Personnel: Slim Twig (vocals, guitar, keyboards, drums).
Audio Mixers: Slim Twig; Steve Chahley.
Liner Note Author: Slim Twig.
Recording information: 388, Home & Ben's Places (2013-2014).
Arranger: Slim Twig.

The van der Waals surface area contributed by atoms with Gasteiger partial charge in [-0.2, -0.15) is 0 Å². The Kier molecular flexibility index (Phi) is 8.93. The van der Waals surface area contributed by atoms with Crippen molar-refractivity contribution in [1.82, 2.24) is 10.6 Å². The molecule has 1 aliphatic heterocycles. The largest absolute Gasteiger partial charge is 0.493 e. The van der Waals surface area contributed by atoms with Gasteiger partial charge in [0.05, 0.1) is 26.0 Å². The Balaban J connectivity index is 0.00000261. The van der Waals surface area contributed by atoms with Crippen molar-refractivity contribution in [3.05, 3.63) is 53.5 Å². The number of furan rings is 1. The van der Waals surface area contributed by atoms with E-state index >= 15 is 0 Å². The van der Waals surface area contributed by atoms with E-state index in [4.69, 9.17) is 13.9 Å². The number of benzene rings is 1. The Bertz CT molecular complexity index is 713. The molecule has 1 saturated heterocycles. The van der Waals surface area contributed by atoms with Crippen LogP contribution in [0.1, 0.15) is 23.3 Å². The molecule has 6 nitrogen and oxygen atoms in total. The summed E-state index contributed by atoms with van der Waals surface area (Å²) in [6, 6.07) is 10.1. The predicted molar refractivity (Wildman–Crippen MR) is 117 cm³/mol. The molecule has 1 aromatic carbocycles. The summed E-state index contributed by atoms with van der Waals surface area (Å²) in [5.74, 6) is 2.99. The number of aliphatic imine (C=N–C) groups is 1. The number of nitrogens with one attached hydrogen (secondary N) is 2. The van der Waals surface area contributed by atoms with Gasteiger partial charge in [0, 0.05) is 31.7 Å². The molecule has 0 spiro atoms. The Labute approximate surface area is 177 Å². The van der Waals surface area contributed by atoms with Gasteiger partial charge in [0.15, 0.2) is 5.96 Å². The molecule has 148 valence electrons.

Following up 2012's A Hound at the Helm, which was reissued by DFA Records in 2014, Slim Twig's fourth full-length album Thank You for Stickin' with Twig is a step up in terms of recording fidelity as well as ambition. It comes off as less of a pastiche than his previous efforts, focusing on a slow, druggy, swirling glam rock sound and largely dispensing with the rockabilly elements of his earlier work. The album features ornate instrumentation from a cast of over a dozen guest musicians, most notably including bassist Michael Rault and Slim Twig's wife, vocalist Meg Remy of U.S. Girls. There's a bit of a baroque, orchestral pop sound to the arrangements, especially on the could-be-longer interlude "She Stickin' with Twig" (which even features electric harpsichord) and the strings throughout most of the record's first half. "Roll Red Roll (Song for Steubenville)" is a five-minute epic that takes a few minutes to build up with flutes and hissy, library music-sounding synths before tapping into the crunchy wah-wah fuzz guitar sound present throughout the album and trudging through a slow, trippy, almost dubby beat. Songs like "Fadeout Killer" offer up an almost nightmarishly psychedelic vision of bubblegum pop, and they're countered by the eerie, hyper-distorted instrumental prog rock of "Trip Thru Bells." A ghostly, slowed-down sample of the Chi-Lites' "Stoned Out of My Mind" appears as an interlude twice during the album. Slim Twig concludes the disc with an extended jam on Serge Gainsbourg's "Cannabis" (from his soundtrack to the 1970 film of the same name), doubling the song's length and adding several layers of crushing distorted guitar as well as backing vocals (in place of the original's French lyrics) and a screeching saxophone solo. On Thank You for Stickin' with Twig, Slim Twig takes full advantage of his limited recording resources (the liner notes state that the album is mostly home-recorded) in order to create his most original-sounding work to date. ~ Paul Simpson